Ed Kilgore

How the Medicaid Fight Kicked Off the 2016 Presidential Race
July 11, 2012

In all the puzzlement over the irrationality of Republican governors vowing to turn down the bonanza of federal dollars provided for expanding Medicaid, there’s a reason hiding in plain sight: pure ambition.  It’s no accident that several of the fire-breathers on this subject—notably Rick Perry, Bobby Jindal and Nikki Haley—have exhibited interest in (or have been reported to covet) higher office.  I don’t know if Rick Perry still wants to be president, or can overcome the impression of buffoonery and incompetence that helped sink his once-formidable 2012 campaign.  But I do know that his one

How the GOP’s New Education Policy Embraces the Market and Abandons Objective Standards
July 09, 2012

We all got a good laugh at the recent befuddlement (reported at TNR by Amy Sullivan) of a conservative Republican legislator from Louisiana who withdrew her support from Gov. Bobby Jindal’s school voucher program when she realized that its open door to public support for religious schools was not limited to those catering to Christians. But the underlying principle of Jindal’s initiative—and arguably of Mitt Romney’s little-discussed proposal to convert the bulk of federal K-12 education dollars into vouchers—is no laughing matter.

Why the Obamacare Ruling Isn’t the Slam Dunk Most People Think
June 28, 2012

Given the immense attention rightly being devoted to the Supreme Court’s treatment of the individual mandate, it’s not surprising that far fewer words are being spilled on the Court’s other big finding: that the federal government cannot withhold all Medicaid funds from states refusing to accept the Medicaid expansion that contributes so much to the law’s goal of covering the uninsured.

Conservatives Scramble to Settle on Talking Points
June 28, 2012

96 800x600 Normal 0 false false false EN-US JA X-NONE /* Style Definitions */ table.MsoNormalTable {mso-style-name:"Table Normal"; mso-tstyle-rowband-size:0; mso-tstyle-colband-size:0; mso-style-noshow:yes; mso-style-priority:99; mso-style-parent:""; mso-padding-alt:0in 5.4pt 0in 5.4pt; mso-para-margin:0in; mso-para-margin-bottom:.0001pt; mso-pagination:widow-orphan; font-size:10.0pt; font-family:Cambria;} The initial reaction to the Court’s decision on ACA among conservatives seems to have been much like that of other observers: surprise.

Tim Pawlenty’s Incredible Luck
June 21, 2012

So T-Paw ran for the big prize in 2012, and despite almost ideal positioning as a credentialed non-Romney who was acceptable to movement conservatives, he was the first significant candidate to drop out because he couldn’t convince a few thousand people to take a free bus ride and eat a free lunch on his ticket in Ames, Iowa, right next door to his own state. The early demise of his candidacy, however, meant that he had scant opportunity to offend Mitt Romney (or anyone else in the GOP)—and he blew his one effort to do so by so timorously mentioning “ObamneyCare” just once in a candidate deba

Someone Needs to Point Out the GOP’s New Extremism. Why Not Obama?
June 18, 2012

Back in April, my esteemed mentor and colleague William Galston and I had an exchange at TNR about whether the presidential election would necessarily serve as a “referendum” on the president’s record (particularly with respect to the economy, of course) and what that meant for Obama’s re-election strategy.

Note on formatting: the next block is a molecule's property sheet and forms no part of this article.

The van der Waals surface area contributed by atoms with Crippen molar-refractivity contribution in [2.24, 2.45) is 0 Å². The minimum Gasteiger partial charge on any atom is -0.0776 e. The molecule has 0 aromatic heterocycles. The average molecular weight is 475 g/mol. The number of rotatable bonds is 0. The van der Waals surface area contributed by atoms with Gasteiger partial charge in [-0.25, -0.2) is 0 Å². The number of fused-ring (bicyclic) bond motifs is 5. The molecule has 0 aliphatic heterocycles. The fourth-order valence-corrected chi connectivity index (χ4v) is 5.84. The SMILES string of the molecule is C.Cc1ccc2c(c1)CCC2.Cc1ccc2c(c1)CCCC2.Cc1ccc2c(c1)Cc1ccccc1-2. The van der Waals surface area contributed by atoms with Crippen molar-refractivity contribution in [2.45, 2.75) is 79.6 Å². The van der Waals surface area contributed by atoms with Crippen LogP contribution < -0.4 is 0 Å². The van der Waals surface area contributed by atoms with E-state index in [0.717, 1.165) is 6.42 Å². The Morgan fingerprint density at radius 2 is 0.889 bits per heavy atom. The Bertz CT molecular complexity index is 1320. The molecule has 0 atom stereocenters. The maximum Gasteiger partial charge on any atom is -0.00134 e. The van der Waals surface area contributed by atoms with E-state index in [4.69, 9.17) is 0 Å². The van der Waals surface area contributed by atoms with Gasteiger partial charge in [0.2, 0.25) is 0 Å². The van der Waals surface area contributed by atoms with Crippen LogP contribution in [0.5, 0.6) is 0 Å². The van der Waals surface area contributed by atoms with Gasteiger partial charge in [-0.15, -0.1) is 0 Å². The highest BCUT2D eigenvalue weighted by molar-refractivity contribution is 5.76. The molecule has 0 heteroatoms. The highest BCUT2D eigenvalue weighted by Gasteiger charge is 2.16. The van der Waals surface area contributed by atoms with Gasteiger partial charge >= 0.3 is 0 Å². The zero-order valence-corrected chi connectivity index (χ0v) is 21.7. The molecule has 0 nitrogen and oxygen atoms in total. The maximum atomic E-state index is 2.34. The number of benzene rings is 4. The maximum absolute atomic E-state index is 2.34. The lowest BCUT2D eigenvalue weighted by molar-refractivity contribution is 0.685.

Five Takeaways From the 2012 Primary Season
June 04, 2012

Now that Mitt Romney is officially the presumptive Republican presidential nominee, and we have some distance from the primaries that decided it all, it’s time to consider the lessons. Otherwise, poor memories, shaky analysis and self-serving spin will combine to congeal a conventional “wisdom” that is anything but. As someone who obsessively chronicled every twist and turn of this very odd nomination contest for TNR, here are my five top takeaways: 1.      Mitt Romney is a very lucky man.

Can Romney Manage to Make This Election Exclusively About the Economy?
May 22, 2012

In the two months since Eric Fehrnstrom’s “etch-a-sketch” gaffe, many political observers have waited for the iconic moment when Romney would move to the center or distance himself from the toxic conservative ideological battles of the primary season. But without much notice, that etch-a-sketch moment has already happened. No, Romney has not shifted positions.  Nor has he disrespected the conservative activists whose votes and trust he sought so relentlessly since 2007.

The Real Super PAC Menace (Hint: It Has Nothing To Do With Jeremiah Wright Ads)
May 18, 2012

Plenty of liberals and other Americans of good conscience no doubt breathed a sigh of relief when AmeriTrade founder and Chicago Cubs co-owner Joe Ricketts distanced himself yesterday from the $10 million racially-tinged Jeremiah Wright ad blitz that the New York Times had reported he was considering buying. But it would be a mistake to consider that any sort of significant victory against the disproportionate power wielded by super PACs.

Obama's Smart Move on Same-Sex Marriage
May 10, 2012

President Obama’s surprise announcement yesterday that he now supports marriage equality for same-sex couples brought great joy to two very different groups of people.

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